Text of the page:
The court presumes that the information listed in an electronic signature certificate is correct, except for the subscriber information, if the certificate was accepted by the subscriber.
In this section, the court is given a judicial discretion to presume that certified copies of foreign judicial records are genuine.
The court may presume that the information provided through books, or maps or charts to prove some fact in issue is genuine and is written or made by the author so named and published by the publication so mentioned.
This section is a presumption as to the telegraphic message. The court may presume that the message sent to the post office was the message forwarded through telegram and it was received by the person who was purported to receive it.
The court may presume that an electronic message forwarded by the originator through an electronic mail server to the addressee corresponds with the message as fed into his computer for transmission. In both, section 88 & 88A, the court cannot make a presumption as to the person by whom such message was delivered.
It is a compulsory presumption on behalf of the court that a document called for and not produced after a notice for production, was attested, stamped and executed in the manner required by the law.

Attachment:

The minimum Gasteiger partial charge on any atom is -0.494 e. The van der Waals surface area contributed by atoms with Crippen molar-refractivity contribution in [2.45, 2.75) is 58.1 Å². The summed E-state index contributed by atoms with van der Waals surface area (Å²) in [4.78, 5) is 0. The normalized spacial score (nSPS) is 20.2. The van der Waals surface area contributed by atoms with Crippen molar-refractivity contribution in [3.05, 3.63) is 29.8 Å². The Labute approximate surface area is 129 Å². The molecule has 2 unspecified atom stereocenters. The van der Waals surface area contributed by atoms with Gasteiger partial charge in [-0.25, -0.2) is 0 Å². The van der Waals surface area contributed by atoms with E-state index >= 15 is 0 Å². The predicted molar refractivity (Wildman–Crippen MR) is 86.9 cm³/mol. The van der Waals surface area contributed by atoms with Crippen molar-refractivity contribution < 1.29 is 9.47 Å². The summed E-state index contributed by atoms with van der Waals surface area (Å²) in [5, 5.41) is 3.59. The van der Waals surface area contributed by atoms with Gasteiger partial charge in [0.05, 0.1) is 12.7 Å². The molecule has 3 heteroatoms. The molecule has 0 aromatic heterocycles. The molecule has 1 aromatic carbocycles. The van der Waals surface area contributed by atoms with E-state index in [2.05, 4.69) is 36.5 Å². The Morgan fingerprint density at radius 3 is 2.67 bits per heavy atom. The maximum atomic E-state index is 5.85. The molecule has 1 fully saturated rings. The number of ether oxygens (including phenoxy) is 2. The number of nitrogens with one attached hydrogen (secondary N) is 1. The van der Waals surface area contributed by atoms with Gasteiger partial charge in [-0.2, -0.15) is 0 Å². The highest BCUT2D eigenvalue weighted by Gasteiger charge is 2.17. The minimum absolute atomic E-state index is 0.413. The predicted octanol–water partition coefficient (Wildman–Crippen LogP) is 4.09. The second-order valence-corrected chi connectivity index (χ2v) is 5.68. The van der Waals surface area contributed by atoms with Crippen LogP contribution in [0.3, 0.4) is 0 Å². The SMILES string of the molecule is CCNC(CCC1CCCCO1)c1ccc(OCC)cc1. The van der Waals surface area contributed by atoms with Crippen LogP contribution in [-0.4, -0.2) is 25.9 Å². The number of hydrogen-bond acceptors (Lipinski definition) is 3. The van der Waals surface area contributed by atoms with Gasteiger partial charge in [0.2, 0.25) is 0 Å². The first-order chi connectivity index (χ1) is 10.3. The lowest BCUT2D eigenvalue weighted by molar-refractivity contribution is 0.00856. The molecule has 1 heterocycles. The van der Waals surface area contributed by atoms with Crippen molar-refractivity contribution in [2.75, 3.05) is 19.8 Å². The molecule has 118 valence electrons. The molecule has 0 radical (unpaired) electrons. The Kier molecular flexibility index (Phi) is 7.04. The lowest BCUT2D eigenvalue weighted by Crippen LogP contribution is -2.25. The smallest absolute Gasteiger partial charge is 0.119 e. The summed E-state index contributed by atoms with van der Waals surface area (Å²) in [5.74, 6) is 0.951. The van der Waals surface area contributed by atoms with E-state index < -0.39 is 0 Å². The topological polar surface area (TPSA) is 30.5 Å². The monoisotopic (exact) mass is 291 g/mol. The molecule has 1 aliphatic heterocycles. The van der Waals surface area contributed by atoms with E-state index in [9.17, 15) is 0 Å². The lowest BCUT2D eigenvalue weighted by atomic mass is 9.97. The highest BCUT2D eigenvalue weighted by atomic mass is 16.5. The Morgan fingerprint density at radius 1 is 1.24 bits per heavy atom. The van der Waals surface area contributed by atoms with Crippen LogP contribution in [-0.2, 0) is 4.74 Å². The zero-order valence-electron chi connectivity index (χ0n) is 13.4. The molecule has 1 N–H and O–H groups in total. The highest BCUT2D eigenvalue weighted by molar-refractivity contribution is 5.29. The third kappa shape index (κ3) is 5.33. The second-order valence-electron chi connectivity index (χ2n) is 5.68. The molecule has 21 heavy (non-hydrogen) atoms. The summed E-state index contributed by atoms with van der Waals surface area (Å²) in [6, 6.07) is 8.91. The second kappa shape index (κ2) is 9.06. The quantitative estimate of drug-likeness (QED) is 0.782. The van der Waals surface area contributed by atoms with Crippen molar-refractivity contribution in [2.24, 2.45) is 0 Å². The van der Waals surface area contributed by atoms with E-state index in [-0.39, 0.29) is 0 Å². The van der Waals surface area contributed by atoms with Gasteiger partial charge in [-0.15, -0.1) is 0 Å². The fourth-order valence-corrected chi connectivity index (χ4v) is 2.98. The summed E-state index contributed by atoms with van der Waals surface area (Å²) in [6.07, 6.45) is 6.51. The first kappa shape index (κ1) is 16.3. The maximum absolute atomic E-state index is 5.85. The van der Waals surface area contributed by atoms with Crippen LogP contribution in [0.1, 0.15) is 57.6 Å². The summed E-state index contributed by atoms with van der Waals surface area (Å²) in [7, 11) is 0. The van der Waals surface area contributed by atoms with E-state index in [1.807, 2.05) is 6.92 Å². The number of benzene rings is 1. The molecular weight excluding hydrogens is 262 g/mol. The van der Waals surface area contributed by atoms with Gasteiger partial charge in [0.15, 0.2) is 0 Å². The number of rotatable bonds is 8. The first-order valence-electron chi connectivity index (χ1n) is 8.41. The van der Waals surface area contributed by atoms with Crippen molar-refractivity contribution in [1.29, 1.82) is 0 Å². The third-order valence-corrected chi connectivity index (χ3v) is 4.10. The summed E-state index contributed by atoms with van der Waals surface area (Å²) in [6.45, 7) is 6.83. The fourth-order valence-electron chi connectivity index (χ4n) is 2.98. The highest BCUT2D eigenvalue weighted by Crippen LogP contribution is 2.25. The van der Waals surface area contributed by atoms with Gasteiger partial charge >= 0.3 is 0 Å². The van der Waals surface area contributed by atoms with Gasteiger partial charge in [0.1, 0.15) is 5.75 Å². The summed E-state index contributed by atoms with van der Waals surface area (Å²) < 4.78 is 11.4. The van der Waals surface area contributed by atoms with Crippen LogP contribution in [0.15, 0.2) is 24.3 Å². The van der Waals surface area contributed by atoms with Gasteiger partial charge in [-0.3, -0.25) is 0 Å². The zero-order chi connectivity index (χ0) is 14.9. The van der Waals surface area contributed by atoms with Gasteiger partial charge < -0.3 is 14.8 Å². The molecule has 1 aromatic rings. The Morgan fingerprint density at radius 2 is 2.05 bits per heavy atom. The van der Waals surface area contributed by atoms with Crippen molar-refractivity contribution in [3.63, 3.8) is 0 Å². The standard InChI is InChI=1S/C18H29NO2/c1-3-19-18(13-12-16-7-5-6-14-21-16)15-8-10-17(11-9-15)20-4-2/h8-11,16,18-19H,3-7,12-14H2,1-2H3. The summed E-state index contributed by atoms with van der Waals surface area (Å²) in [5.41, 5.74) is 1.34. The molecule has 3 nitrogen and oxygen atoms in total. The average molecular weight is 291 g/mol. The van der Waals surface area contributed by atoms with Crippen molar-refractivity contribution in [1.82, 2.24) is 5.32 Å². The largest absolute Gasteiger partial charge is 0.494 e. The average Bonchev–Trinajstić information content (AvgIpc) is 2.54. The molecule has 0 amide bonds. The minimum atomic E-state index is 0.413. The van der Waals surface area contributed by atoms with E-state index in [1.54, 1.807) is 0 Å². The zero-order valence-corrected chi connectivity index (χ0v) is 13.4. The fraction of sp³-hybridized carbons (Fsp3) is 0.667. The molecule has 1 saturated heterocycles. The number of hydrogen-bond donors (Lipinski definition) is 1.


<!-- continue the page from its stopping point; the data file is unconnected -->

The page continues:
The court may presume a document, which is thirty years old and is produced from custody which appears to be proper to be genuine. The date on the evidence is the prima facie evidence of its age and the parties are not required to prove the age of the evidence (Anderson v Weston, 1840 9 LJCP 194).
It is presumed that if a document is altered, it was made before its execution, whereas in case of a will, it is altered after its execution.
SECTION 90A provides that a court shall presume any electronic record, which is five years old and is produced from proper custody to be genuine.
By – Udit Dwivedi
Babu Banarasi Das University
- Dr Avtar Singh, Central Law Publications, Principles of the law of evidence
- SCC online
- The Indian Evidence Act, 1872